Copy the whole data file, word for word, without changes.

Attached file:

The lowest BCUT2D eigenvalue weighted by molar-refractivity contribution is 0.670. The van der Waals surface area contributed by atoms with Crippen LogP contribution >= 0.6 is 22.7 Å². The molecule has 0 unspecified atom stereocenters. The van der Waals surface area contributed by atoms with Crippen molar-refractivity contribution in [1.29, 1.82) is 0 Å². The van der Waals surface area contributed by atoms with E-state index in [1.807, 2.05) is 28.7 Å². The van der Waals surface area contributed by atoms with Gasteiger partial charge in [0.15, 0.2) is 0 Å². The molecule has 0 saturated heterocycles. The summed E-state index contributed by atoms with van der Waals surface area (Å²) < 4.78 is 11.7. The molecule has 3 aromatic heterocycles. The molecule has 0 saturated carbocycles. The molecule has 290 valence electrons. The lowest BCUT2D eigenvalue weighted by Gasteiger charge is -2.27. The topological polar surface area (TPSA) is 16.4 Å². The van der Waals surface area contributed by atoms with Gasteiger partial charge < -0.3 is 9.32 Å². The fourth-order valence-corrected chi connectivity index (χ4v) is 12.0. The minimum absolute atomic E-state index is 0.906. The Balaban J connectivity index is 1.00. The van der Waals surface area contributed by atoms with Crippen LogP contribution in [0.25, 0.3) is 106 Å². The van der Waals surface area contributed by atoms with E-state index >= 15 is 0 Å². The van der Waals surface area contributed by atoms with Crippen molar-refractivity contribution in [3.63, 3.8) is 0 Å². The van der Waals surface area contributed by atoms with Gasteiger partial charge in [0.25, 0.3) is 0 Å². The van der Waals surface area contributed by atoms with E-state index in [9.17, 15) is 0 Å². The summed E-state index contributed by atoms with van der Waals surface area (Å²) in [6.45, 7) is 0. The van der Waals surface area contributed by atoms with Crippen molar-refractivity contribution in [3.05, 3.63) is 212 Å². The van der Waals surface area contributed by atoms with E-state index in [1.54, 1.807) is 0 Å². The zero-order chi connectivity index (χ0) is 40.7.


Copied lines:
The lowest BCUT2D eigenvalue weighted by molar-refractivity contribution is 0.670. The van der Waals surface area contributed by atoms with Crippen LogP contribution >= 0.6 is 22.7 Å². The molecule has 0 unspecified atom stereocenters. The van der Waals surface area contributed by atoms with Crippen molar-refractivity contribution in [1.29, 1.82) is 0 Å². The van der Waals surface area contributed by atoms with E-state index in [1.807, 2.05) is 28.7 Å². The van der Waals surface area contributed by atoms with Gasteiger partial charge in [0.15, 0.2) is 0 Å². The molecule has 0 saturated heterocycles. The summed E-state index contributed by atoms with van der Waals surface area (Å²) < 4.78 is 11.7. The molecule has 3 aromatic heterocycles. The molecule has 0 saturated carbocycles. The molecule has 290 valence electrons. The lowest BCUT2D eigenvalue weighted by Gasteiger charge is -2.27. The topological polar surface area (TPSA) is 16.4 Å². The van der Waals surface area contributed by atoms with Gasteiger partial charge < -0.3 is 9.32 Å². The fourth-order valence-corrected chi connectivity index (χ4v) is 12.0. The minimum absolute atomic E-state index is 0.906. The Balaban J connectivity index is 1.00. The van der Waals surface area contributed by atoms with Crippen LogP contribution in [0.25, 0.3) is 106 Å². The van der Waals surface area contributed by atoms with E-state index >= 15 is 0 Å². The van der Waals surface area contributed by atoms with Crippen molar-refractivity contribution in [3.63, 3.8) is 0 Å². The van der Waals surface area contributed by atoms with Gasteiger partial charge in [0.25, 0.3) is 0 Å². The van der Waals surface area contributed by atoms with E-state index in [9.17, 15) is 0 Å². The summed E-state index contributed by atoms with van der Waals surface area (Å²) in [6.45, 7) is 0. The van der Waals surface area contributed by atoms with Crippen molar-refractivity contribution in [3.05, 3.63) is 212 Å². The van der Waals surface area contributed by atoms with E-state index in [1.54, 1.807) is 0 Å². The zero-order chi connectivity index (χ0) is 40.7.